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Harlem’s Rattlers and the Great War

The Undaunted 369th Regiment and the African American Quest for Equality

Jeffrey T. Sammons and John H. Morrow, Jr.

March 2014
528 pages, 40 photographs, 3 maps, 6 x 9
Modern War Studies
Cloth ISBN 978-0-7006-1957-3, $34.95
Ebook ISBN 978-0-7006-1982-5, $34.95

book cover imageWhen on May 15, 1918 a French lieutenant warned Henry Johnson of the 369th to move back because of a possible enemy raid, Johnson reportedly replied: “I’m an American, and I never retreat.” The story, even if apocryphal, captures the mythic status of the Harlem Rattlers, the African-American combat unit who were said to have never lost a man to capture or a foot of ground that had been taken. It also, in its insistence on American identity, points to a truth at the heart of this book, the black men of the 369th fought to convince America to live up to its democratic promise. It is this aspect of the storied regiment’s history—its place within the larger movement of African Americans for full citizenship in the face of virulent racism—that Harlem’s Rattlers and the Great War brings to the fore.

Though discussed in numerous histories and featured in popular culture (most famously the film Stormy Weather and the novel Jazz), the 369th has become more a matter of mythology than accurate history. This book—which eschews the regiment’s famous nickname, the “Harlem Hellfighters,” a name never embraced by the unit itself—tells the full story of the self-proclaimed Harlem Rattlers. Combining the “fighting focus” of military history with the insights of social commentary, Harlem’s Rattlers and the Great War reveals the centrality of military service and war to the quest for equality as it details the origins, evolution, combat exploits, and postwar struggles of the 369th.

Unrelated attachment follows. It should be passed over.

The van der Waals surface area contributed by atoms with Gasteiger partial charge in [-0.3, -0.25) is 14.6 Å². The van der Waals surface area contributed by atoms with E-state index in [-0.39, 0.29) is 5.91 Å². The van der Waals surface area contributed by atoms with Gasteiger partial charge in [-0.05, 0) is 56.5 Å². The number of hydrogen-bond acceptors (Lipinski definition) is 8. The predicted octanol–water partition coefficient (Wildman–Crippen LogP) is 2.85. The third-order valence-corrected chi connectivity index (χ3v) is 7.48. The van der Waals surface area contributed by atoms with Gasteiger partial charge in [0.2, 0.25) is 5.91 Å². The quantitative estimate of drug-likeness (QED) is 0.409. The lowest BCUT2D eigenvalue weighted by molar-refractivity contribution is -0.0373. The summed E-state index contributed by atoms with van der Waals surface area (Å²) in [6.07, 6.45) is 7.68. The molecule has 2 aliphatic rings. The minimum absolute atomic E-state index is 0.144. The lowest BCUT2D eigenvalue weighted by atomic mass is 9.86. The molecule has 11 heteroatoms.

The authors pay particular attention to the environment created by the presence of both black and white officers in the unit. They also explore the role of women—in particular, the Women’s Auxiliary of the 369th—as partners in the struggle for full citizenship. From its beginnings in the 15th New York National Guard through its training in the explosive atmosphere in the South, its singular performance in the French army during World War I, and the pathos of postwar adjustment—this book reveals as never before the details of the Harlem Rattlers’ experience, the poignant history of some of its heroes and its place in the story of both World War I and the African American campaign for equality.

“A thoroughly researched, carefully argued, and lucidly written history. By examining the challenges faced by this African American regiment on World War battlefields and in the arenas of political power in New York City, Albany, and Washington, D.C., the authors provide important insights not only into the black experience but also into the military history of the nation. This is undoubtedly one of the best books published in recent years on American military history.”—Robert A. Doughty, author of Pyrrhic Victory: French Strategy and Operations in the Great War

"The history of the 369th Infantry Regiment has finally been told. Jeffrey T. Sammons and John H. Morrow, Jr., with this remarkable work of collaborative scholarship and meticulous research, have produced the definitive account of the most famous African American fighting unit in World War I."—Chad Williams, author of Torchbearers of Democracy: African American Soldiers in the World War I Era

JEFFREY T. SAMMONS is professor in the Department of History at New York University. John H. Morrow, Jr., is Franklin Professor of History at the University of Georgia.

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